×
You will be redirected back to your article in seconds

Strong Female Presence Marks Venice Days Lineup; Opener Is ‘Graves Without a Name’

The Venice Film Festival’s independently run Venice Days section, modeled on Cannes Directors’ Fortnight, has unveiled its lineup of 11 competition entries, all world premieres, marked by a particularly strong presence of female directors.

The section will open with “Graves Without a Name” (pictured), a new documentary on the horrors of the Khmer Rouge era by revered Cambodian-born director Rithy Panh, producer of Angelina Jolie’s “First They Killed My Father.” The lineup mixes promising entries from both well-known auteurs and newcomers. The out-of competition closer is suicide-themed comedy “Emma Peeters” from young Belgian director Nicole Palo. 

Venice Days artistic director Giorgio Gosetti noted that six out of 12 titles in the official selection are directed by women and said that “female characters play a crucial role in all the films.” But he also said his choice was unconstrained by gender considerations. “We sought the best that we could find and often found this within [the realm] of female sensitivity,” Gosetti said.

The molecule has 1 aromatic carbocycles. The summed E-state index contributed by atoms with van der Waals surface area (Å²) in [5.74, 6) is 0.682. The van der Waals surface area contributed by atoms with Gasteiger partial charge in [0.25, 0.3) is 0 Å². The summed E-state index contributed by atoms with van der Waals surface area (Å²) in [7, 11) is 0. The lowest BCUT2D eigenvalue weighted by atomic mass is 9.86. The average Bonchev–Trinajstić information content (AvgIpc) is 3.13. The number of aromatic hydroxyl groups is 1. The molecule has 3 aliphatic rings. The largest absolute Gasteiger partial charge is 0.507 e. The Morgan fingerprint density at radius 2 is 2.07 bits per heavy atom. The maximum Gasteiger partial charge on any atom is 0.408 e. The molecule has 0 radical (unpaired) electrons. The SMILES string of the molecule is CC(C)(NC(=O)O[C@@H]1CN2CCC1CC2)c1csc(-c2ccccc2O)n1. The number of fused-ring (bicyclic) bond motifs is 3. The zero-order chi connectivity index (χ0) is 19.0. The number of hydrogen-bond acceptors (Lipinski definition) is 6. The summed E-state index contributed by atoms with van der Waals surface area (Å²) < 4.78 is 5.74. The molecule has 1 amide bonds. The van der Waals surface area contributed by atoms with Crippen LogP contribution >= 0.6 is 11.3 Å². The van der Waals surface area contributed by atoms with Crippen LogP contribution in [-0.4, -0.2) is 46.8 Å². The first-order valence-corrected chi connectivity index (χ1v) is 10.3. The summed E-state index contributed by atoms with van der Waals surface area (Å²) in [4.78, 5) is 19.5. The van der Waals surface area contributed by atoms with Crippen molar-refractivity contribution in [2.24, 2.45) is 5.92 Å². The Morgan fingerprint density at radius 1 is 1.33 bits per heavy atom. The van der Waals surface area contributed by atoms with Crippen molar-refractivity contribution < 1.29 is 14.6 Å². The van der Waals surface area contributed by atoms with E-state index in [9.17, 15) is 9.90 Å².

The competition includes “Keep Going,” a new work by Belgian director Joachim Lafosse (“After Love”), in which a divorced mother and son go on a horseback-riding adventure in Kyrgyzstan; “Real Love,” (“C’est ça l’Amour”) about a widowed man raising two daughters, directed by France’s Claire Burger (“Party Girl”); ensemble family drama “Domingo,” by Brazilian directorial duo Clara Linhart and Fellipe Barbosa (“Gabriel and the Mountain”); and Vienna-based Sudabeh Mortezai’s “Joy,” an intimate portrait of a Nigerian refugee named Joy who is forced into prostitution.

Also competing are Italian director Valerio Mieli’s nostalgic romancer “Ricordi?”; Chinese first-timer Yuan Qing’s “Three Adventures of Brooke”; Canadian newcomer Felix Dufour-Laperriere’s animated  “Ville Neuve”; debuting French director Elsa Amiel’s “Pearl,” set in the world of female bodybuilding; Palestinian director Bassam Jarbawi’s debut “Screwdriver”; and Chinese-born director Li Cheng’s Guatemala-set social drama “Jose.”